The changing international environment shapes and influences Chinese diplomatic practices.  Zhao Kejin, Director of Tsinghua University’s Center for China’s Statecraft and Public Diplomacy and Deputy Director of the Carnegie-Tsinghua Center for Global Policy, hosted the opening ceremony of the 10th annual National Foreign Affairs Study Conference. The opening ceremony featured Xie Weihe,Vice President of Tsinghua University; Yan Xuetong, Dean of Tsinghua University’s Institute of Modern International Relations; Zhu Liqun, Vice President of China Foreign Affairs University; Paul Haenle, Director of the Carnegie-Tsinghua Center for Global Policy; and Shi Zhiqin, Dean of Tsinghua University’s Department of International Relations and Carnegie-Tsinghua’s Resident Scholar.  Each emphasized the importance of providing a platform to discuss the ideas surrounding China’s diplomatic transition.

Shi then hosted a series of keynote speeches following the opening ceremony that dove into the underlying issues of the future of the study of Foreign Affairs in China. These speeches featured Le Yucheng, Assistant Minister and Director of Policy Planning in the Ministry of Foreign Affairs; Shen Guofang, Former Assistant Minister for the MFA and Chief Editor of World Affairs Press; Robert D. Kaplan, Senior Fellow at the Center for a New American Security; and Wang Yizhou, Vice Dean for Peking University’s School of International Studies

The Changing Global Landscape

  • Prevalence of Crisis: The past few years have seen massive change, argued Le . Major global disasters, both economic and social, have become more prominent. Despite these major setbacks, Le added that China’s development allowed it to remain strong even during the financial crises in 2008 and 2009, when China saw 9.2 percent growth  while other nations experienced negative growth.
  • China’s Test: Wang explained that China is currently being tested by three major global issues—unrest in the Islamic world, the global financial crises, and the effects of China’s own economic growth. These issues present not only challenges, but opportunities for China to further engage in global affairs, Wang said. China’s diplomacy must be able to creatively adapt to the new international environment in order to face these challenges.
  • New Era of Chinese Diplomacy: China’s diplomacy has gone through three phases: the Mao Zedong era, the Deng Xiaoping era, and now the current transforming diplomacy, Wang added. In the first phase, the main foreign policy goal was to spread communist ideals throughout the world. The second phase focused on developing overseas commercial enterprises within China in order to foster growth and development. In the current phase, China’s diplomacy is undergoing transformation that may last for several decades, Wang concluded.

Looking Forward

  • China’s Growing Role in Global Affairs: China has been increasing its role in international affairs, and expanding its diplomatic strategies to include public and cultural influence as well as high-level government exchanges, Le said. China’s strategies demonstrate the country’s goal for peaceful development that preserves regional and global stability and maintains Beijing’s position and role in international affairs, he added.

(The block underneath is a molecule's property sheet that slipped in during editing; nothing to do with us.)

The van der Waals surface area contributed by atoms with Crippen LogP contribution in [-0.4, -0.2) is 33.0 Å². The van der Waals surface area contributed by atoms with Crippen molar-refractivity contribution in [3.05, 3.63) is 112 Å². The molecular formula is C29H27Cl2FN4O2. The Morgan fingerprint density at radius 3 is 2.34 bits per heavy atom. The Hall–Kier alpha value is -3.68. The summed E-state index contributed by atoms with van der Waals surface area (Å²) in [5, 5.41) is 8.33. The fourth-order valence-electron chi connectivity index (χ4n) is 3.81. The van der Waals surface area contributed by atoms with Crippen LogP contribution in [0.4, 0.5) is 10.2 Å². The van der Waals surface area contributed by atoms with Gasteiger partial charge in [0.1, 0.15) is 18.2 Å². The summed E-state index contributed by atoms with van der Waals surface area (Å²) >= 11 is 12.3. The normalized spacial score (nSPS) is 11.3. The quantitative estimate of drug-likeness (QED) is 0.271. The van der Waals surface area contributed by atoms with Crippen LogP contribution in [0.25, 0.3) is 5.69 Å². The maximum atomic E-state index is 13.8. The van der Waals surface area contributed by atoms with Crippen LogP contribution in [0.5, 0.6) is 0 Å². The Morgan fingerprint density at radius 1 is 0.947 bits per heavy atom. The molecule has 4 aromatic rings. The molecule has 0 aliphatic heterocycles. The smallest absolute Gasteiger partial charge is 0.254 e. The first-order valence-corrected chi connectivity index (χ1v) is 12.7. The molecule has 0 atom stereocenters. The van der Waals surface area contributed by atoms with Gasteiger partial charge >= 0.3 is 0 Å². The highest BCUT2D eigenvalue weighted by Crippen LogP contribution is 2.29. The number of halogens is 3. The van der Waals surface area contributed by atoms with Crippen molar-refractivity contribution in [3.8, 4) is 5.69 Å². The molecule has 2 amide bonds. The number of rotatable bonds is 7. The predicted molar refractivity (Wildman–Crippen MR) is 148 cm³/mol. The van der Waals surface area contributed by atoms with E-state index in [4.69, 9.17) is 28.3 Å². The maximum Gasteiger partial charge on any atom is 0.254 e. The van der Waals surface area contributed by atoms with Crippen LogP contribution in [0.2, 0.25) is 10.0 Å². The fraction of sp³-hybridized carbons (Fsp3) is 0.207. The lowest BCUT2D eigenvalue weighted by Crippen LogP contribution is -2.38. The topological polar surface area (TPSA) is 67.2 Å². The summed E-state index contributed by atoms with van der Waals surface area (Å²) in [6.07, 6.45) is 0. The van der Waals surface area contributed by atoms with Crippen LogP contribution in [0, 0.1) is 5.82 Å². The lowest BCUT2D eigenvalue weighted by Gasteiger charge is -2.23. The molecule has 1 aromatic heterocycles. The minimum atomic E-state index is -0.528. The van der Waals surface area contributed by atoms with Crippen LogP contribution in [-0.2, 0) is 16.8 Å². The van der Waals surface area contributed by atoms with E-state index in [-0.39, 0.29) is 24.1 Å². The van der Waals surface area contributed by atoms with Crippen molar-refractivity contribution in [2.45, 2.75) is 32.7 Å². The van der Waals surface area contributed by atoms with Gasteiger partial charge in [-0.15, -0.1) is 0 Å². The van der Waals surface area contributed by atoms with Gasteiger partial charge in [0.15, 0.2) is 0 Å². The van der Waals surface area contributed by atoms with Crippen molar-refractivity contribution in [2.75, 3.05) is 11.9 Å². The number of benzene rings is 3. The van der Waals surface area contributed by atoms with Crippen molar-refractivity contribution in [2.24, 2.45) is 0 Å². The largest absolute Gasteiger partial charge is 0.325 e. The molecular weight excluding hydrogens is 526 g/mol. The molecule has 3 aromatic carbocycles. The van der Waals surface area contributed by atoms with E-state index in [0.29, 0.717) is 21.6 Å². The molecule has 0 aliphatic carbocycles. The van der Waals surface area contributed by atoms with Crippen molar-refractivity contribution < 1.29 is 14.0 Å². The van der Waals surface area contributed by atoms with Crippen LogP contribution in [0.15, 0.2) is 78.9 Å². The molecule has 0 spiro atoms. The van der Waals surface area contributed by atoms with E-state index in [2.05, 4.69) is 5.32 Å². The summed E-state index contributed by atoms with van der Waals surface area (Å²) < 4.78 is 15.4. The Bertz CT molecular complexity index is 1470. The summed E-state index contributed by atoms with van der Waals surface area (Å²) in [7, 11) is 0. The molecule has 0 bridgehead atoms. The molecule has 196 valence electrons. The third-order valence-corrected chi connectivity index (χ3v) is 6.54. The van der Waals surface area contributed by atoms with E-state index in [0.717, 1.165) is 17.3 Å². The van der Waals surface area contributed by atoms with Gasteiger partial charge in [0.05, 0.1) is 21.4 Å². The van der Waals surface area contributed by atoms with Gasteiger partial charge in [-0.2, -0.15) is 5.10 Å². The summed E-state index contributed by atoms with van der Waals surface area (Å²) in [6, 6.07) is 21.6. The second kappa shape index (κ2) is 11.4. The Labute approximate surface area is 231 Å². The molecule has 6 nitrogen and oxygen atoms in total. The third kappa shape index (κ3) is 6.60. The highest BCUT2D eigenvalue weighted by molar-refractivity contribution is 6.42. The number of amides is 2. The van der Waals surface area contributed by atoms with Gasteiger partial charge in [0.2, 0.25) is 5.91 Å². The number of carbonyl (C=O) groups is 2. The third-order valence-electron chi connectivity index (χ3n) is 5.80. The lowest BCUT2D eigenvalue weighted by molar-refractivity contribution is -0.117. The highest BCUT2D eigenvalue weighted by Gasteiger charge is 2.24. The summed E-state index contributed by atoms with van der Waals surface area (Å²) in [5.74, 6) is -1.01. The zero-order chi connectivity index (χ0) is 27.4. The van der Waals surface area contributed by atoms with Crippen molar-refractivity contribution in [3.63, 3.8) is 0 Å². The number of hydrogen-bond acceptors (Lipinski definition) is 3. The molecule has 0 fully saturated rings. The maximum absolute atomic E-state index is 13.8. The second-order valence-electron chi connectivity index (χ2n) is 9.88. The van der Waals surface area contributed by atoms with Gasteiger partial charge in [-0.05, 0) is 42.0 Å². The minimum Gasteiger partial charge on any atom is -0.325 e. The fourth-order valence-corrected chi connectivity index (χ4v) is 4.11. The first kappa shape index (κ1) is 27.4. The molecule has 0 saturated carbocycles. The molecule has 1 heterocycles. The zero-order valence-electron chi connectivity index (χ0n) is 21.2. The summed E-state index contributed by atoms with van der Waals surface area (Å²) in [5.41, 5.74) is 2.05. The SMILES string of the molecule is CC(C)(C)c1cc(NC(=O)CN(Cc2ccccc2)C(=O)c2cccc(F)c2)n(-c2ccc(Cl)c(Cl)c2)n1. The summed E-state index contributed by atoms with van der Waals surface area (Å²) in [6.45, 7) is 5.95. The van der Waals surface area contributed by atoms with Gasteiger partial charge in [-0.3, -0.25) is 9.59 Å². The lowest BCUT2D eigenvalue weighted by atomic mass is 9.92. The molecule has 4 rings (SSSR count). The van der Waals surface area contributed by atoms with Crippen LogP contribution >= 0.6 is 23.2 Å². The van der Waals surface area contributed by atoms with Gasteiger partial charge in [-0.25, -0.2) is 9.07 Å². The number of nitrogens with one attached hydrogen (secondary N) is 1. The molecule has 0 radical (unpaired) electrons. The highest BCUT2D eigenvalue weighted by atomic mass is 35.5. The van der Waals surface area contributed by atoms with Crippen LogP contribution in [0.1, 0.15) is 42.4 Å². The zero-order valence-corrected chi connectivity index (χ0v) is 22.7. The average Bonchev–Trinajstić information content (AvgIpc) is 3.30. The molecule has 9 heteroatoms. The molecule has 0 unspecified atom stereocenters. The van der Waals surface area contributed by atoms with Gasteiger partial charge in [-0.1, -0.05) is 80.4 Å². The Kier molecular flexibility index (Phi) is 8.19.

• Future Global Role for China:  Shen suggested that China has two pressing concerns as it looks toward its future as a global power. First, Beijing must find the best way to participate and play an active role in regional affairs. Second, China must calculate how to protect its overseas enterprises that have been affected by the global and regional financial crises.
  • A Challenge to Core Interests: Shen suggested that Beijing must engage in bilateral and multilateral cooperation, so that other nations may have a better understanding of China and its core interests. By increasing global understanding of Beijing’s position, China can relieve any fear and pressure.
  • Importance of Forecasting: Diplomacy must also include forecasting in order to predict potential issues and conflicts, Shen added, giving China the chance to act preemptively to avoid conflict. In order to have predictive diplomatic strategies, policies must become more detailed and transparent to avoid misperception.
  • Being Proactive: China must take a proactive role in global affairs, and cannot be a free-rider, Wang argued. However, China cannot follow the same path as the West; it must have its own unique characteristics and ideas which are reflect the country’s unique interests and history.


  • Eurasia’s Strategic Importance: Eurasia’s geography will be extremely influential to Sino-U.S. relations in the future, explained Kaplan . In the past, Eurasia was separated into different regions, like the Middle East, East Asia, and South Asia, but recent developments have brought these regions together into what Kaplan called a “fluid maritime organic continuum.” Maritime affairs are increasingly critical to the region, given that 90 percent of commercial goods travel by sea, and China and other Asian countries have been strengthening their naval power.
  • China’s Military Development: China’s military development has been increasing, as China acquires fighter jets, missiles and submarines, Kaplan added. However, he emphasized that military development should be understood as an act of economic growth and development, rather than preparations for war. China’s interests in the Middle East and Indian Ocean are for commercial gains, not military, he stated.
  • Pivot to the Pacific: The U.S. attempt to pivot its attention toward the Asia-Pacific and to maintain its presence in the region is a natural reaction to China’s growth, but at this point it is unclear whether this policy is feasible due to unrest in the Middle East, Kaplan added.